Jul 07

Bogota: a city closer to the stars

The Primary Cathedral of Bogota a landmark in Bolivar Square


There is something to be said about the charm of capital cities. Oftentimes they wow the visitor with stunning monuments, they can be the eclectic gathering of an entire national identity and they can be unique places to discover. In the case of Bogota I felt like its own defining motto is unique: A city 2,600 meters closer to the stars. This is a creative perspective and an accurate one too. The major altitude is inescapable and it forms much of the city’s unique natural layout. Bogota is not the type of capital that melds all the various aspects of the country, in fact it has very much its own identity as is typical of all the major cities and regions in Colombia. The city is best described as a massive plateau that sits around 8,600 feet above sea level. It is surrounded on all sides by huge peaks, which make something of a bowl shape that encompasses the millions of homes and streets in this massive capital city.


The expansive skyline of Bogota

Arriving to the airport is the best way to get in as Bogota is connected with many international destinations. Flying in is areal treat as one can view the lofty mountain peaks and lush greenery of this entire region on a clear day. The new airport will be opening very shortly and from all accounts it will be a state of the art facility and it looks impressive from the outside as well. The best way to get into the city is to take a certified cab. Once you exit the terminal simply go right until you see a grouping of taxis and a stand where you can give you destination to the attendant and they will issue an official receipt. This will save you any worry from haggling with the driver. The city is really large and diverse, yet in terms of tourism things are still on their way. For instance in a city approaching the 10 million mark, one may be surprised to learn there are only 8,000 rooms available among the combined hotels. This is changing for the better as bigger hotel chains and growing tourist numbers each year are coming in. The J.W. Marriott and the Hilton are two examples of new city hotels that are now gracing the city skyline.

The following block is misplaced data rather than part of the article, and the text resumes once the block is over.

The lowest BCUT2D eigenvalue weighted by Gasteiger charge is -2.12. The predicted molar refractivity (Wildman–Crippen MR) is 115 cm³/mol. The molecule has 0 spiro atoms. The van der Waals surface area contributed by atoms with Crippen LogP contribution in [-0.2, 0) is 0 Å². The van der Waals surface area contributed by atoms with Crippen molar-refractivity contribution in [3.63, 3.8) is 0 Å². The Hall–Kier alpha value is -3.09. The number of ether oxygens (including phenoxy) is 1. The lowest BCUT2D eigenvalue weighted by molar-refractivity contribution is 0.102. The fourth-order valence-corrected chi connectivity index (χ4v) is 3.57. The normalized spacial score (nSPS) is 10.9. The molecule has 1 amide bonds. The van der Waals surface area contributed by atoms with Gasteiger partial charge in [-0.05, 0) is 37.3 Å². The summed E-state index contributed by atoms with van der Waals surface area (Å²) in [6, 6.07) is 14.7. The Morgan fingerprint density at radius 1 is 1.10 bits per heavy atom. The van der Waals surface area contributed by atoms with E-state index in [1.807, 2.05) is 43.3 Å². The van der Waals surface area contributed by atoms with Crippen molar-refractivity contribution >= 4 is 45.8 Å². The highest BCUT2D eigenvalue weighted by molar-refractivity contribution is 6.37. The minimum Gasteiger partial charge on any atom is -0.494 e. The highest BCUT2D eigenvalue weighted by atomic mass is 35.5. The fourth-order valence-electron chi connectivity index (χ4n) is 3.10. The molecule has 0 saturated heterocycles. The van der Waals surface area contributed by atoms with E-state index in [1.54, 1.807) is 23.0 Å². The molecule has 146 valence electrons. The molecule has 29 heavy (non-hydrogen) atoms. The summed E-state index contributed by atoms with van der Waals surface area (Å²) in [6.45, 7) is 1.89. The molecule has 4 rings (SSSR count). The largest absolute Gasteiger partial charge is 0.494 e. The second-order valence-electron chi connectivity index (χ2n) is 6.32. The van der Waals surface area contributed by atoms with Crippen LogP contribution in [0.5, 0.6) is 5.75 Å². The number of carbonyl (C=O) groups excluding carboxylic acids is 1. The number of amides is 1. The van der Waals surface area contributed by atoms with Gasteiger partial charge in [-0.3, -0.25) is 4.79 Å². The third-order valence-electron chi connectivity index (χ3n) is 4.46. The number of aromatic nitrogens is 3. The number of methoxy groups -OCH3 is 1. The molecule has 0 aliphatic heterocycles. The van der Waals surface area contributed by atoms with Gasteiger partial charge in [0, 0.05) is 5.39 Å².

Something should be said about the security factor, after all this is what has caused much damage to the tourism industry in the past and still affects the numbers today. In all my experience across many cities of Colombia I never felt threatened or in any danger. There are plentiful numbers of friendly police everywhere and one needs to exercise the same prudence one would have to in any other big city. Stay out of bad neighborhoods, don’t wander into places you don’t know at night and keep a hold of all your belongings especially in crowded places. Too often many bad moments could be prevented with a little prudence here or anywhere else in the world.


The Monserrate Shrine offers a historical site with expansive city views

Bogota is a center for commerce, it has many neighborhoods and it also has many attractions for the traveler as well. I think the best way to get acquainted with the city is to head first to the Sanctuary of Monserrate. This is an old church that is probably one of the city’s first landmarks. It is located on a high summit overlooking the entire plateau of Bogota. The best way is to arrive in bus or taxi to the bottom of the mount. It is located in the Las Aguas district not far from the downtown. Once at the base of the mountain one may choose to walk the thousands of stairs, take a funicular or a cable car. It operates every day of the week in normal business hours. From atop here one can get stunning views and photos of the city and on a clear day sunsets are magnificent.